By Richard Thomas
Summer and barbecue go hand in hand, and standing right next to Mr. Barbecue ought to be a bottle of whiskey. As BBQ maestro Adam Perry Lang told me earlier this year, the flavors found in whiskey make it both a natural ingredient and accompaniment for barbecue sauce and many cookout dishes.
Of course, you can just pair your cookouts with a nice bottle of whiskey (although in summer a jar of ice might have to go with it), but you should try cooking with it as well. With that in mind, this is The Whiskey Reviewer‘s guide to eating some of that whiskey, instead of drinking it.
Starters And Sides
Smoked salmon often appears as an appetizer, so one way to be very Scottish and at the same time whisky-up your starter platter is to cure some salmon with blended scotch. This is a very low labor dish, requiring only enough forethought to prepare the salmon at least 12 hours before the meal.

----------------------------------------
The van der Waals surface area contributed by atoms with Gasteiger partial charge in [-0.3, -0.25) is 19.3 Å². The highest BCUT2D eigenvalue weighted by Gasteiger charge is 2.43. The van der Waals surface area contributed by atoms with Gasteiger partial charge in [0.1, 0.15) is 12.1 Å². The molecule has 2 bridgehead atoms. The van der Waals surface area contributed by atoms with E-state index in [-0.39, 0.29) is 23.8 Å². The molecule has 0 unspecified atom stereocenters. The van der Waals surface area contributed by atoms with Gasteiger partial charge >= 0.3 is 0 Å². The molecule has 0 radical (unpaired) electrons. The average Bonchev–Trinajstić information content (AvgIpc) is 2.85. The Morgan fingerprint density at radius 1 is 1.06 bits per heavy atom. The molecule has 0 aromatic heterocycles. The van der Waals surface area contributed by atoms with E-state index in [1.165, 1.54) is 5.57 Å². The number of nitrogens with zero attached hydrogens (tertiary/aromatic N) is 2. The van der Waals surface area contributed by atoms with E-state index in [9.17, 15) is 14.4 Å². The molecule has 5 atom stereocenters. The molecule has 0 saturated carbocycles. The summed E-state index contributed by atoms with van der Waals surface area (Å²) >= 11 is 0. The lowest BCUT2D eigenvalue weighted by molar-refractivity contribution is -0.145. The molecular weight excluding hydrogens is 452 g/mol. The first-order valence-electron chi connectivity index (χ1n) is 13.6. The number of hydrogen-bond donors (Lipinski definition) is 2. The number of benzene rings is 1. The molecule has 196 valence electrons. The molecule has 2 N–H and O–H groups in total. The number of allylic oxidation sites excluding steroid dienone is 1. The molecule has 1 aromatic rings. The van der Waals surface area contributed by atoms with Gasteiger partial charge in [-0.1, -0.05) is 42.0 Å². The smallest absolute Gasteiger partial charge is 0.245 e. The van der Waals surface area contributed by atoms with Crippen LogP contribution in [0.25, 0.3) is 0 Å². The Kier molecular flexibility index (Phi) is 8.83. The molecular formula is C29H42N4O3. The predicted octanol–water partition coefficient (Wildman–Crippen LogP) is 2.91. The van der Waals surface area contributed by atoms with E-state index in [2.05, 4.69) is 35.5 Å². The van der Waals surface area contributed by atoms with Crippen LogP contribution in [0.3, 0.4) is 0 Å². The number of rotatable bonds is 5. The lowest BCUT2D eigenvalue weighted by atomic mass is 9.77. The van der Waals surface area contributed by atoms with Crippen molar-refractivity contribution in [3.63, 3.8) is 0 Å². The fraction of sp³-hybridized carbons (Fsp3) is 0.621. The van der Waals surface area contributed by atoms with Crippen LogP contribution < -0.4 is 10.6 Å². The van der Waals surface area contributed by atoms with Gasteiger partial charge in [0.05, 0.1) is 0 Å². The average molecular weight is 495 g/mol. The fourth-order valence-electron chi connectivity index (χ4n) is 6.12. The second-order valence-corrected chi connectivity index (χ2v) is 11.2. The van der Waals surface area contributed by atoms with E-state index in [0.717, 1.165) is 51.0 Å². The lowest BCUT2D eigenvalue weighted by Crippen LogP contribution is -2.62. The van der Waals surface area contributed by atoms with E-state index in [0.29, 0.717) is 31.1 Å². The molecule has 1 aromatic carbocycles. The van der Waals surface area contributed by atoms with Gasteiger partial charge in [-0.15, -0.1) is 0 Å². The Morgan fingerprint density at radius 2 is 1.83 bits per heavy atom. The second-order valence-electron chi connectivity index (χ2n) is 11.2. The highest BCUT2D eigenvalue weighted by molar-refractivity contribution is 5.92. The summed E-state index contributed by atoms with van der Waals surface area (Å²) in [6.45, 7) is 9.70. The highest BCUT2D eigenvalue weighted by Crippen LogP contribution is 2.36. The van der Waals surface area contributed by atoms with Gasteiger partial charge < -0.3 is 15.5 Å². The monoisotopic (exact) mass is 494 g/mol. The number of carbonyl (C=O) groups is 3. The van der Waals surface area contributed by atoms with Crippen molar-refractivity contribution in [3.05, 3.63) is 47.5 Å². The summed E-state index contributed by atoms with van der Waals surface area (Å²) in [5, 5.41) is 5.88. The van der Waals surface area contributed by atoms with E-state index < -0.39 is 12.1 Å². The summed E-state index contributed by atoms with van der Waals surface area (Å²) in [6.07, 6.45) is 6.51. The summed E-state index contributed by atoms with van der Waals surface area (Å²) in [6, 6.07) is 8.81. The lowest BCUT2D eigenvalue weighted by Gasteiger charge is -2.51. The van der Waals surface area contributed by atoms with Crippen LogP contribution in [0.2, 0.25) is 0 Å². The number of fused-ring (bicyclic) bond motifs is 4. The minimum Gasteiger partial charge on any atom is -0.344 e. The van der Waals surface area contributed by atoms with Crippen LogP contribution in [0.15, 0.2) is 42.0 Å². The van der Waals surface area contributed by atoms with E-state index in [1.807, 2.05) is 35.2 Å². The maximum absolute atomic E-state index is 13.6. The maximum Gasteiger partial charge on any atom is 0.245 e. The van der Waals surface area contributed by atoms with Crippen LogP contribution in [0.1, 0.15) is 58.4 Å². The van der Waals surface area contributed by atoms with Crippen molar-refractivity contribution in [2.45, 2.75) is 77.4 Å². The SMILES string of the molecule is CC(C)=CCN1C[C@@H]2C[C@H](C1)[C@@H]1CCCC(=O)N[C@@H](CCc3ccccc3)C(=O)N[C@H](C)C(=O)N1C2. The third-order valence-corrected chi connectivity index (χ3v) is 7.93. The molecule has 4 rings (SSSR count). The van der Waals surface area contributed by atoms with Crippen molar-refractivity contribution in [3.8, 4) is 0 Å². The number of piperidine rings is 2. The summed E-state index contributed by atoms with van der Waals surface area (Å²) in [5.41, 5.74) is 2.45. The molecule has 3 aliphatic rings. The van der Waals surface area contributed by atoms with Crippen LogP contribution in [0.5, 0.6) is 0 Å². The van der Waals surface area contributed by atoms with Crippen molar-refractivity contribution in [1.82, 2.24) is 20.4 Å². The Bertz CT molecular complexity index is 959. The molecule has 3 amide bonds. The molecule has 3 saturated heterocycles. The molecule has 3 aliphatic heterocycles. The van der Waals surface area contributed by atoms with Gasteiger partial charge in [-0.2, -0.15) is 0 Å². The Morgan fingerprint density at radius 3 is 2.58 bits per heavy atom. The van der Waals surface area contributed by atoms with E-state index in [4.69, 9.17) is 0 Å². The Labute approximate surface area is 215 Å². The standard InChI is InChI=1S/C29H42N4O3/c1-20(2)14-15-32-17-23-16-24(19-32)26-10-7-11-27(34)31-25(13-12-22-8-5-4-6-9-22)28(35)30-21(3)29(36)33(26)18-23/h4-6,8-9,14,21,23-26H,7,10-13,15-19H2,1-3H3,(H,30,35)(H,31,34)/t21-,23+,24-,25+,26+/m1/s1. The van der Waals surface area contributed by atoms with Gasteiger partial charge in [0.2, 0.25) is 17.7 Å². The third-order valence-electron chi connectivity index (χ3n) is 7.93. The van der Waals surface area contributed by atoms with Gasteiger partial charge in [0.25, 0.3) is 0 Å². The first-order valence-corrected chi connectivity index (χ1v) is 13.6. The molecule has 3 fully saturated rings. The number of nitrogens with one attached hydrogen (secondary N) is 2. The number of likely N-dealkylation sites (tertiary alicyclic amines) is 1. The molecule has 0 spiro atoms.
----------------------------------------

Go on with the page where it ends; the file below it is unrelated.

If you have bourbon on hand in place of blended scotch, then bourbon barbecue meatballs make for a good sticker snack. This involves more labor than the whisky-cured salmon, but is more in tune with the flavors of a beef and pork cookout at the same time.
As for side items, the classic is bourbon baked beans. That said, what devotee of Southern cooking could refuse a helping of bourbon mashed sweet potatoes?
BBQ Sauce And Marinades
For the main event, whiskey is one of the seasonings going into the barbecue sauce and/or marinades used to flavor your cookout meat. The simplest thing to do is to take your favorite store-bought barbecue sauce, put it in a bowl and stir in some of your favorite cheap whiskey, but there are ways to put a lot more love into your cooking.
- Bourbon Barbecue Sauce
- Scotch Whisky In Barbecue Sauce
- Bourbon Pork Marinade
- Whiskey Marinade For Grilled Duck Breasts
Finally, if someone wants a solid desert instead of the liquid wash-down of a good tumbler of whiskey, offer them one of these two whiskey-spiked dishes: